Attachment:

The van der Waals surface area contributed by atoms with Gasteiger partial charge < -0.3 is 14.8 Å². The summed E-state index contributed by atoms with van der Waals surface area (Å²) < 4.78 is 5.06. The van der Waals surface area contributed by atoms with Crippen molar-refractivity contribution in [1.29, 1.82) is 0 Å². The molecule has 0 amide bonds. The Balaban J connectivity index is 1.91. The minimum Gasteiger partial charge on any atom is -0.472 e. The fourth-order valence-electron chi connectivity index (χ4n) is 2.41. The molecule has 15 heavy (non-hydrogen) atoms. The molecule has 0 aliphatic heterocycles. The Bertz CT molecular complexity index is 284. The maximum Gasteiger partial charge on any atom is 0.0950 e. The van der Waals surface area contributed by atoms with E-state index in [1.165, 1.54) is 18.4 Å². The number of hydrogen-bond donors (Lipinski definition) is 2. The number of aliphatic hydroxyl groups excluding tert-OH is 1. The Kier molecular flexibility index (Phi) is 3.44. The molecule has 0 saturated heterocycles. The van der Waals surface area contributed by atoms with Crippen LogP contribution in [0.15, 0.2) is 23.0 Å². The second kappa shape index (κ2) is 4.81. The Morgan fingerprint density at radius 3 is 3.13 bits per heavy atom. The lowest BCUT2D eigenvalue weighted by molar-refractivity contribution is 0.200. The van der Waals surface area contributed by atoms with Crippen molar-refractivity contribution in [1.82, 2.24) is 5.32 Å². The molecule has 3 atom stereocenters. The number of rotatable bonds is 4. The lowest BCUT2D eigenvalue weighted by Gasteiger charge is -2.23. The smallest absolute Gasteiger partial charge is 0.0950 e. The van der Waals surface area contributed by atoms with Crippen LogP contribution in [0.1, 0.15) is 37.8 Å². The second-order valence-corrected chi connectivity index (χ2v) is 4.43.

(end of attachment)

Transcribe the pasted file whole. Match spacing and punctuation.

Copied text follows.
The van der Waals surface area contributed by atoms with Gasteiger partial charge < -0.3 is 14.8 Å². The summed E-state index contributed by atoms with van der Waals surface area (Å²) < 4.78 is 5.06. The van der Waals surface area contributed by atoms with Crippen molar-refractivity contribution in [1.29, 1.82) is 0 Å². The molecule has 0 amide bonds. The Balaban J connectivity index is 1.91. The minimum Gasteiger partial charge on any atom is -0.472 e. The fourth-order valence-electron chi connectivity index (χ4n) is 2.41. The molecule has 15 heavy (non-hydrogen) atoms. The molecule has 0 aliphatic heterocycles. The Bertz CT molecular complexity index is 284. The maximum Gasteiger partial charge on any atom is 0.0950 e. The van der Waals surface area contributed by atoms with E-state index in [1.165, 1.54) is 18.4 Å². The number of hydrogen-bond donors (Lipinski definition) is 2. The number of aliphatic hydroxyl groups excluding tert-OH is 1. The Kier molecular flexibility index (Phi) is 3.44. The molecule has 0 saturated heterocycles. The van der Waals surface area contributed by atoms with Crippen LogP contribution in [0.15, 0.2) is 23.0 Å². The second kappa shape index (κ2) is 4.81. The Morgan fingerprint density at radius 3 is 3.13 bits per heavy atom. The lowest BCUT2D eigenvalue weighted by molar-refractivity contribution is 0.200. The van der Waals surface area contributed by atoms with Crippen molar-refractivity contribution in [1.82, 2.24) is 5.32 Å². The molecule has 3 atom stereocenters. The number of rotatable bonds is 4. The lowest BCUT2D eigenvalue weighted by Gasteiger charge is -2.23. The smallest absolute Gasteiger partial charge is 0.0950 e. The van der Waals surface area contributed by atoms with Crippen LogP contribution in [0.1, 0.15) is 37.8 Å². The second-order valence-corrected chi connectivity index (χ2v) is 4.43.